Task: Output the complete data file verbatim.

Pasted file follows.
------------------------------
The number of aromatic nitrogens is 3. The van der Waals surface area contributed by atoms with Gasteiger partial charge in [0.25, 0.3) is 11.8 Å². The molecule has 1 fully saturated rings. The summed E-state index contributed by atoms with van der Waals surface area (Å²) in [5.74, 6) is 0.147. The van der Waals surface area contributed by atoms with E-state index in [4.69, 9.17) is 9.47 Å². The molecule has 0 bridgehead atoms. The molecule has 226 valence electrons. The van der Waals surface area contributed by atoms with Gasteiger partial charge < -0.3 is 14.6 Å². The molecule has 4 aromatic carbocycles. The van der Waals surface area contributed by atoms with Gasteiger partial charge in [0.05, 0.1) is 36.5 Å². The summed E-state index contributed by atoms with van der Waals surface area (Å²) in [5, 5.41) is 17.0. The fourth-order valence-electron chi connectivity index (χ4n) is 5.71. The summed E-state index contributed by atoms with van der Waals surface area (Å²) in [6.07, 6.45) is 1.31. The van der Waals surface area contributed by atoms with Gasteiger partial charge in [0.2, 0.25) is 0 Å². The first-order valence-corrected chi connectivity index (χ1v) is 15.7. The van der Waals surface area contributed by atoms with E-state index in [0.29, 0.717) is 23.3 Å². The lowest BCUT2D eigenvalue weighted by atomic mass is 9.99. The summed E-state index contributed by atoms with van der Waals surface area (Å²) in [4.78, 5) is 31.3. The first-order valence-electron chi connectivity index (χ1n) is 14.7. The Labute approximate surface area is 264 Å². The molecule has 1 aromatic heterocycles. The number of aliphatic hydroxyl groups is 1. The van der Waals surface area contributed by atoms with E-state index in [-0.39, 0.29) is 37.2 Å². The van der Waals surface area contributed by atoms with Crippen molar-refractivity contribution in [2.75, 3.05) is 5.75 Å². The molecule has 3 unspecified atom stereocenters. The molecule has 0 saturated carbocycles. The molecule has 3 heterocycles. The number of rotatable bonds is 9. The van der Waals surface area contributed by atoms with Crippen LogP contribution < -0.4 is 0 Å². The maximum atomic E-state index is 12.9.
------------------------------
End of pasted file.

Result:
The number of aromatic nitrogens is 3. The van der Waals surface area contributed by atoms with Gasteiger partial charge in [0.25, 0.3) is 11.8 Å². The molecule has 1 fully saturated rings. The summed E-state index contributed by atoms with van der Waals surface area (Å²) in [5.74, 6) is 0.147. The van der Waals surface area contributed by atoms with E-state index in [4.69, 9.17) is 9.47 Å². The molecule has 0 bridgehead atoms. The molecule has 226 valence electrons. The van der Waals surface area contributed by atoms with Gasteiger partial charge < -0.3 is 14.6 Å². The molecule has 4 aromatic carbocycles. The van der Waals surface area contributed by atoms with Gasteiger partial charge in [0.05, 0.1) is 36.5 Å². The summed E-state index contributed by atoms with van der Waals surface area (Å²) in [5, 5.41) is 17.0. The fourth-order valence-electron chi connectivity index (χ4n) is 5.71. The summed E-state index contributed by atoms with van der Waals surface area (Å²) in [6.07, 6.45) is 1.31. The van der Waals surface area contributed by atoms with Gasteiger partial charge in [0.2, 0.25) is 0 Å². The first-order valence-corrected chi connectivity index (χ1v) is 15.7. The van der Waals surface area contributed by atoms with E-state index in [0.29, 0.717) is 23.3 Å². The lowest BCUT2D eigenvalue weighted by atomic mass is 9.99. The summed E-state index contributed by atoms with van der Waals surface area (Å²) in [4.78, 5) is 31.3. The first-order valence-electron chi connectivity index (χ1n) is 14.7. The Labute approximate surface area is 264 Å². The molecule has 1 aromatic heterocycles. The number of aliphatic hydroxyl groups is 1. The van der Waals surface area contributed by atoms with E-state index in [-0.39, 0.29) is 37.2 Å². The van der Waals surface area contributed by atoms with Crippen molar-refractivity contribution in [2.75, 3.05) is 5.75 Å². The molecule has 3 unspecified atom stereocenters. The molecule has 0 saturated carbocycles. The molecule has 3 heterocycles. The number of rotatable bonds is 9. The van der Waals surface area contributed by atoms with Crippen LogP contribution < -0.4 is 0 Å². The maximum atomic E-state index is 12.9.